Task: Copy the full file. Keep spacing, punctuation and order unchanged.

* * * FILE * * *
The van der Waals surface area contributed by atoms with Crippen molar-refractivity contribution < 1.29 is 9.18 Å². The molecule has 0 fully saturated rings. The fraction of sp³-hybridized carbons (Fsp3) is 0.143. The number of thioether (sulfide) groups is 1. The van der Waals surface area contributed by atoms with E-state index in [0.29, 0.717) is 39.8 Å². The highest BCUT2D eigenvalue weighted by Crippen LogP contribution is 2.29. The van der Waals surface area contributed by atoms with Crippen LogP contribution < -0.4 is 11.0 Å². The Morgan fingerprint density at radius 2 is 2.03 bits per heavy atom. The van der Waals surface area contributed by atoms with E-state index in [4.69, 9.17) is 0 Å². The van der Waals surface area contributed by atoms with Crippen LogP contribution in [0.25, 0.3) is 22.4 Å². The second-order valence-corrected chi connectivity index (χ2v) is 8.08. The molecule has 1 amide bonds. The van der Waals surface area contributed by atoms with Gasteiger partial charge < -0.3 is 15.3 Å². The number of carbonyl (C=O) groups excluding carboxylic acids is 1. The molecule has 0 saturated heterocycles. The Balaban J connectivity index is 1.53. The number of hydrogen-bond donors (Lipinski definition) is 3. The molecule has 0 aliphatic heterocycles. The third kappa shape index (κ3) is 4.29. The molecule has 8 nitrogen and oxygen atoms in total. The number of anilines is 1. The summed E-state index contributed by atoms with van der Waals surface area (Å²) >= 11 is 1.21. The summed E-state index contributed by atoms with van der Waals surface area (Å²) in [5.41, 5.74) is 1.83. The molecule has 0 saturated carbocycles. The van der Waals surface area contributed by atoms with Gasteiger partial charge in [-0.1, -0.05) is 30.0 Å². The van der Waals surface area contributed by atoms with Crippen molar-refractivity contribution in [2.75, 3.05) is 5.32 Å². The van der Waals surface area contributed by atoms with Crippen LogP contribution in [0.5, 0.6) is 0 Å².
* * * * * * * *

The van der Waals surface area contributed by atoms with Crippen molar-refractivity contribution < 1.29 is 9.18 Å². The molecule has 0 fully saturated rings. The fraction of sp³-hybridized carbons (Fsp3) is 0.143. The number of thioether (sulfide) groups is 1. The van der Waals surface area contributed by atoms with E-state index in [0.29, 0.717) is 39.8 Å². The highest BCUT2D eigenvalue weighted by Crippen LogP contribution is 2.29. The van der Waals surface area contributed by atoms with Crippen LogP contribution < -0.4 is 11.0 Å². The Morgan fingerprint density at radius 2 is 2.03 bits per heavy atom. The van der Waals surface area contributed by atoms with E-state index in [4.69, 9.17) is 0 Å². The van der Waals surface area contributed by atoms with Crippen LogP contribution in [0.25, 0.3) is 22.4 Å². The second-order valence-corrected chi connectivity index (χ2v) is 8.08. The molecule has 1 amide bonds. The van der Waals surface area contributed by atoms with Gasteiger partial charge < -0.3 is 15.3 Å². The number of carbonyl (C=O) groups excluding carboxylic acids is 1. The molecule has 0 saturated heterocycles. The Balaban J connectivity index is 1.53. The number of hydrogen-bond donors (Lipinski definition) is 3. The molecule has 0 aliphatic heterocycles. The third kappa shape index (κ3) is 4.29. The molecule has 8 nitrogen and oxygen atoms in total. The number of anilines is 1. The summed E-state index contributed by atoms with van der Waals surface area (Å²) >= 11 is 1.21. The summed E-state index contributed by atoms with van der Waals surface area (Å²) in [5.41, 5.74) is 1.83. The molecule has 0 saturated carbocycles. The van der Waals surface area contributed by atoms with Gasteiger partial charge in [-0.1, -0.05) is 30.0 Å². The van der Waals surface area contributed by atoms with Crippen molar-refractivity contribution in [2.75, 3.05) is 5.32 Å². The van der Waals surface area contributed by atoms with Crippen LogP contribution in [0.5, 0.6) is 0 Å².